After a great night’s sleep Jon’s off in the dinghy, rowing to each boat in the flotilla giving them the low-down on what to do and what to expect for today’s sail. It was interesting watching Jon at work and it quickly made me realise I never want to be running flotilla holidays! Not only is the responsibility of ten boats a lot to deal with but the degree of commitment to each and every person on that flotilla is unprecedented. From the moment Jon wakes up to the moment he hits the sack he has to be on call 24-7, dealing with questions, problems and worries. What is the best route to this evening’s destination, what sails should we be using, where are we eating this evening, how am I supposed to get out of this anchorage if my prop has just fallen off? We soon found out how to deal with the last problem because that’s precisely what happened to one of the flotilla boats, Dost (see yesterday).
After our thorough search of the seabed we realised the only way of getting Dost out of the anchorage was to tow it (there was no wind in that sheltered part of the estuary). Time to learn another knot as Jon tied a butterfly knot to some spare warps and rigged up a line from the back of Esper to the front of Dost. We had fun and games trying to throw Dost the line but after the second attempt we were off and after a slow motor out of the anchorage we were able to tow Dost effortlessly back to the open sea, whereupon we let the lines go and made the most of the good winds to tack our way back towards Gümüslük.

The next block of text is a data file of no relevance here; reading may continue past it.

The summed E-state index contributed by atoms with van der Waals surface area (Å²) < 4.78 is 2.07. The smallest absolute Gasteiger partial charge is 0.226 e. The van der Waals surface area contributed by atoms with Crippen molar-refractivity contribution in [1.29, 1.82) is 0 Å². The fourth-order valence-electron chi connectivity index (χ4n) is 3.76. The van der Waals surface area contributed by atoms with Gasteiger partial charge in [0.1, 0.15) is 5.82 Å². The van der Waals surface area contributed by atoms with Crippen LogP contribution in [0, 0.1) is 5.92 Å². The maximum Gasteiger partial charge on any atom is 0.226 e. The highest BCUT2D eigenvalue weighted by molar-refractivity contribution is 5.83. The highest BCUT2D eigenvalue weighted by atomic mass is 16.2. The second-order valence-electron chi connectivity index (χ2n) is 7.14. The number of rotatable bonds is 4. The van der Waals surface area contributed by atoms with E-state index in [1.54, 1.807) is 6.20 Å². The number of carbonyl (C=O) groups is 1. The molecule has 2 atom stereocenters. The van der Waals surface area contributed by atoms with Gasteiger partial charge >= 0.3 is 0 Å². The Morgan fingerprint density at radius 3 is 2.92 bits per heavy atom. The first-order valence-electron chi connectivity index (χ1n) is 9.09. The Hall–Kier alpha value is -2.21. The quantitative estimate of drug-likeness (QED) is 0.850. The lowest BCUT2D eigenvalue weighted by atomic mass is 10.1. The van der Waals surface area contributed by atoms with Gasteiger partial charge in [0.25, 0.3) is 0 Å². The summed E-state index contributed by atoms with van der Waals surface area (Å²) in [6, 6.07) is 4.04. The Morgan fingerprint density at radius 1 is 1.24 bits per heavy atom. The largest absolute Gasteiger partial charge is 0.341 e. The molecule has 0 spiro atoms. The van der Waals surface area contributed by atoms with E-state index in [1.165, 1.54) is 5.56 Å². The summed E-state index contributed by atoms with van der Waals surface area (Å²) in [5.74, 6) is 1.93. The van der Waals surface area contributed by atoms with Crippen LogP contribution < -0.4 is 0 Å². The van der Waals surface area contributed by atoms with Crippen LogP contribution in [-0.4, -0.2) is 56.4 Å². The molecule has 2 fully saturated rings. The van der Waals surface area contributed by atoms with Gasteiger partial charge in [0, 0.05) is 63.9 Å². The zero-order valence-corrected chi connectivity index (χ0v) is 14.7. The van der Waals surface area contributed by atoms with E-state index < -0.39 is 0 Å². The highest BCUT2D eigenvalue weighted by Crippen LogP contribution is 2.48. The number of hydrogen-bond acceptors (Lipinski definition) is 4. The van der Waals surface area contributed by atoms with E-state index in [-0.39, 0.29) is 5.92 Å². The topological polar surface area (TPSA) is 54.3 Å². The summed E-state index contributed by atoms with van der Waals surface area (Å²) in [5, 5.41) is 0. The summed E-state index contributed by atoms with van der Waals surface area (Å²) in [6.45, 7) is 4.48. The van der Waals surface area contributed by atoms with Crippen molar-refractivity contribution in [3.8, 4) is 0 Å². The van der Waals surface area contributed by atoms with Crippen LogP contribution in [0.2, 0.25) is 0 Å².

Under Jon’s guidance I pulled off some cunning gullet-style reverse parking using the anchor, backing up to the jetty to make the most of water and electricity.
Thank you.Everything we do we do for free, but if you would like to help us out, please consider...
Sharing The LoveUse the share buttons, below, to spread the word
Share this Post